Anyway, I remember thinking this was a pretty silly nothing of a movie back when I first saw it, and I came away from the film tonight thinking pretty much the same thing. The film's surreal visual obsession with blurring the line between human and beast does not appeal to me, and it is difficult to root for ANY of the characters; if they all died, I wouldn't care all that much, whereas I DO care very much when watching Aliens or even the original Alien. There is also something about the way everyone uses everyone -- humans genetically engineer humans, aliens kill an alien for its blood, etc. -- that I find very off-putting, to say nothing of the way everyone seems to turn against their parents or children.

Some of the scenes that were undeleted for the "special edition" are kind of interesting -- e.g., the film now begins with a tight close-up on alien teeth, then pulls back to reveal that the teeth belong to an insect of some sort, and then a finger comes down and squishes the insect. There are also some extra dialogue bits where Ripley tries to remember the name of the girl that she can't help remembering from her past life -- but all these scenes do is remind you how much better a film Aliens was. And you know how the film ended with Ripley entering the earth's atmosphere for the first time ever in the series, in the cargo hold on that ship? Turns out they actually filmed an ending in which the ship LANDS and Ripley sits on a hill overlooking ... the ruins of Paris. Yep, the Eiffel Tower is toast, and there's no explanation as to how it got that way. Since this was cut from the final theatrical version of the film, I wonder if anyone making a fifth film in this series would feel obliged to keep that detail.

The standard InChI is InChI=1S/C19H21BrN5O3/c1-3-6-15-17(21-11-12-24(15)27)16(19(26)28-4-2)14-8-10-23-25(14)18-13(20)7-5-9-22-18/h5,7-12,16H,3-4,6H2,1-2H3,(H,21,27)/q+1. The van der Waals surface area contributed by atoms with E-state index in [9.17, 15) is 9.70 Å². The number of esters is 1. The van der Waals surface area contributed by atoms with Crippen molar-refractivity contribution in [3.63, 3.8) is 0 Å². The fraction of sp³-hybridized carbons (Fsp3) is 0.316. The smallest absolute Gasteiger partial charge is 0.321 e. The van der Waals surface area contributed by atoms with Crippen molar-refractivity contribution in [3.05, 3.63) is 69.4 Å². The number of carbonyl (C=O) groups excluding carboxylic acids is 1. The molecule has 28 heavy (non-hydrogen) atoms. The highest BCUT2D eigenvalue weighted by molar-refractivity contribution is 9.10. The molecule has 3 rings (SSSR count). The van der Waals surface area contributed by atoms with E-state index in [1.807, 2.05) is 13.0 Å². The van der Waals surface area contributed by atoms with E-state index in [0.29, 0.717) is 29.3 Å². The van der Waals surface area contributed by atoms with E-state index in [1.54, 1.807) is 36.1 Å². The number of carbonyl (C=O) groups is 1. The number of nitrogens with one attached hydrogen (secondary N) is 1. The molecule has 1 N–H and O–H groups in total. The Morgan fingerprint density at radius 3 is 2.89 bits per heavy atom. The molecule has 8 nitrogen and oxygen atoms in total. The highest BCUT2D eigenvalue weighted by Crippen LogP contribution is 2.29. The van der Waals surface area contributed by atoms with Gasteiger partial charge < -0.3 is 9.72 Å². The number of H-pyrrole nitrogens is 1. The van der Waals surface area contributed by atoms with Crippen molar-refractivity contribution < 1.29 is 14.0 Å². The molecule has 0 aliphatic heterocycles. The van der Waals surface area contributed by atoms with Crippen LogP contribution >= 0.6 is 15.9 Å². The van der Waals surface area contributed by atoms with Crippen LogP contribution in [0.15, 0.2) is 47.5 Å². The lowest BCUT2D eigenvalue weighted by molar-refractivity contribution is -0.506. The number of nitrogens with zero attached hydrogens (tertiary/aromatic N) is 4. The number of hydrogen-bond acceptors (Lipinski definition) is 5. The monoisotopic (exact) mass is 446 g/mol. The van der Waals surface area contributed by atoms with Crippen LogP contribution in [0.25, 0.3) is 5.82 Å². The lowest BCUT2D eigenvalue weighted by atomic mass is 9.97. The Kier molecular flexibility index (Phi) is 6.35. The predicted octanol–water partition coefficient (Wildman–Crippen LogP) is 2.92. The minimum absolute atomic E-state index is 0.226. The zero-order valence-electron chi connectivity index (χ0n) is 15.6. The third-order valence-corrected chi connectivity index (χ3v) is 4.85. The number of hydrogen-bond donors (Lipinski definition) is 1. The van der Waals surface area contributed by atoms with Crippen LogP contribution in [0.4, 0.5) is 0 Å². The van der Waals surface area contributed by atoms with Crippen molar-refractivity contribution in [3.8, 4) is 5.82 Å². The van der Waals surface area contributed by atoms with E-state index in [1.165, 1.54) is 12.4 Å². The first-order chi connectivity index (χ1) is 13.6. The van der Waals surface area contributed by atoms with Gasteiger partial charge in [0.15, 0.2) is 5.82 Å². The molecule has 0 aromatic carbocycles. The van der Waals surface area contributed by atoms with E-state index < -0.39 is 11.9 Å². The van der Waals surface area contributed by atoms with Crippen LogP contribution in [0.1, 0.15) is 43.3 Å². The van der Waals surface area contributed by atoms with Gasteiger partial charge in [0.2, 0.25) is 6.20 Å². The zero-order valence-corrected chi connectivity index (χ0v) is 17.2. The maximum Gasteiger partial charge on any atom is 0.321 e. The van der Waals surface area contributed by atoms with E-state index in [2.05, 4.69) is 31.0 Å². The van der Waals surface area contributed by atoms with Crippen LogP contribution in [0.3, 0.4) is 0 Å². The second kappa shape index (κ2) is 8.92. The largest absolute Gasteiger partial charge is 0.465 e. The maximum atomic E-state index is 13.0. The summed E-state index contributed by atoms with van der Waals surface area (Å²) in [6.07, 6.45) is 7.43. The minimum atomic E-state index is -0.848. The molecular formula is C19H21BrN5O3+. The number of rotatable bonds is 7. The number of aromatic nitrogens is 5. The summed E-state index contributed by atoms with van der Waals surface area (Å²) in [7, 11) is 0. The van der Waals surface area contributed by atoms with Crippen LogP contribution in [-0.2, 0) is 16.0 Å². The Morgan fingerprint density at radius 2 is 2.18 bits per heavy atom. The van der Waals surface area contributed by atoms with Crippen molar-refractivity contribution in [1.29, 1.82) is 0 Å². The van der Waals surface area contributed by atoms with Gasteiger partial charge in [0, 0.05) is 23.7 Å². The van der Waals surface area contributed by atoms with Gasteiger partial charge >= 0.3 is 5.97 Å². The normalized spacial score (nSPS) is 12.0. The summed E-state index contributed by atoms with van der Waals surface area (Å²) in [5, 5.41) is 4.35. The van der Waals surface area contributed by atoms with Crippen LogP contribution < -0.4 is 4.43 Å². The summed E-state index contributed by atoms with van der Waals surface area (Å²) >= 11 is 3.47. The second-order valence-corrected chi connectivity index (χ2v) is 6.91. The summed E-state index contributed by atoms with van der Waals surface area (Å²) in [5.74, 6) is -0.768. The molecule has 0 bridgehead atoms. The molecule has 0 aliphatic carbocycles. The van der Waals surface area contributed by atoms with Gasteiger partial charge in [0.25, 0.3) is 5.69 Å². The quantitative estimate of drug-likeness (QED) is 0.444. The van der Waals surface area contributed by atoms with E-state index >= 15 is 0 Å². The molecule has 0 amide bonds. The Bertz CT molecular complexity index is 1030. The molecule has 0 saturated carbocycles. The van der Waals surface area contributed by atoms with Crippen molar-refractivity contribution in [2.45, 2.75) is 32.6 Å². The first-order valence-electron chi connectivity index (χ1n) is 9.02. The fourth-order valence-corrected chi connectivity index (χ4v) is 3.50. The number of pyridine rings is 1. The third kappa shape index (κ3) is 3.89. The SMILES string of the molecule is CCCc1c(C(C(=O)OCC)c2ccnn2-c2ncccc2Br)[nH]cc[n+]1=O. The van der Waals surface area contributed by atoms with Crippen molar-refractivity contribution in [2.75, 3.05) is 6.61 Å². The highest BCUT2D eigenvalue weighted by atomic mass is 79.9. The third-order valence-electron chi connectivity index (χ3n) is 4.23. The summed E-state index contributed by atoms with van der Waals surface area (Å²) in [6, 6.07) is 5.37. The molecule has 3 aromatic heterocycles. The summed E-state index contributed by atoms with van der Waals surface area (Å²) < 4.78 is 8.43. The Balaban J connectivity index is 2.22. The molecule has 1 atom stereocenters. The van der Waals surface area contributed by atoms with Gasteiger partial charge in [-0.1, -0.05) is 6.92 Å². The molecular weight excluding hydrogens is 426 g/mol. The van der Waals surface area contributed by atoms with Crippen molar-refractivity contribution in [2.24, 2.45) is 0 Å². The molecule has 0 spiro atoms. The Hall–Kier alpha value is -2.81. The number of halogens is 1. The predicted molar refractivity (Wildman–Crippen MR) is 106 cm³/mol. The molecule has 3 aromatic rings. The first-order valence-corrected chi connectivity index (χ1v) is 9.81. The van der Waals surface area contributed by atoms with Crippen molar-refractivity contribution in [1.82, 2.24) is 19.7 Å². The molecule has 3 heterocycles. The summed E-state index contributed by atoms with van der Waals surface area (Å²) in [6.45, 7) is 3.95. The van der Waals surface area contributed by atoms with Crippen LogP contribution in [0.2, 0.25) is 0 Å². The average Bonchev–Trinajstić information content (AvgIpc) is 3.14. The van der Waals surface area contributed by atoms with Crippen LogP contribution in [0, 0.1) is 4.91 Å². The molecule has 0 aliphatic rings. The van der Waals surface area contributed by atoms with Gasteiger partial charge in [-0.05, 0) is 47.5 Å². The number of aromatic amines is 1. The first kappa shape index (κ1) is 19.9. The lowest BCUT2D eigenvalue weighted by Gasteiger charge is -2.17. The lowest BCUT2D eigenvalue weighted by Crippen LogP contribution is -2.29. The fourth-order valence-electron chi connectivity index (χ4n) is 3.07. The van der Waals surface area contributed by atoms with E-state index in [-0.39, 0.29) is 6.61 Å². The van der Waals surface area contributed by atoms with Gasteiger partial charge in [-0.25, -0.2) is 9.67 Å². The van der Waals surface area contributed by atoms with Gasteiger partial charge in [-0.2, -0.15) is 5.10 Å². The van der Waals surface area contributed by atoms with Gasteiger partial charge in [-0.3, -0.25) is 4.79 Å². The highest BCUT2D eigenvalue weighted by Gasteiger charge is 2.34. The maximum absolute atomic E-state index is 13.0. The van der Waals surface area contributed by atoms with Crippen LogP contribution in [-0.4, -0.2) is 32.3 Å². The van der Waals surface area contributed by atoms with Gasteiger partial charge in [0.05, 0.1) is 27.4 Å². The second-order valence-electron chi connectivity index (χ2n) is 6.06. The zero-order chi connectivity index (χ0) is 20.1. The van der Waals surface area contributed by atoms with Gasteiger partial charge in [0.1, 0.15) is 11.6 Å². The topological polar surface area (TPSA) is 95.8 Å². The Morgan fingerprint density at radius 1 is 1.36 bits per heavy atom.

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Peter:

...the director of this film says in an intro that this film is NOT a "director's cut", because he liked the first version better.

Ah! Jean-Pierre Jeunet (Amelie, City of the Lost Children, Delicatessen)! I have to watch this one again. I saw it before I knew who Jeunet was and had seen his other films.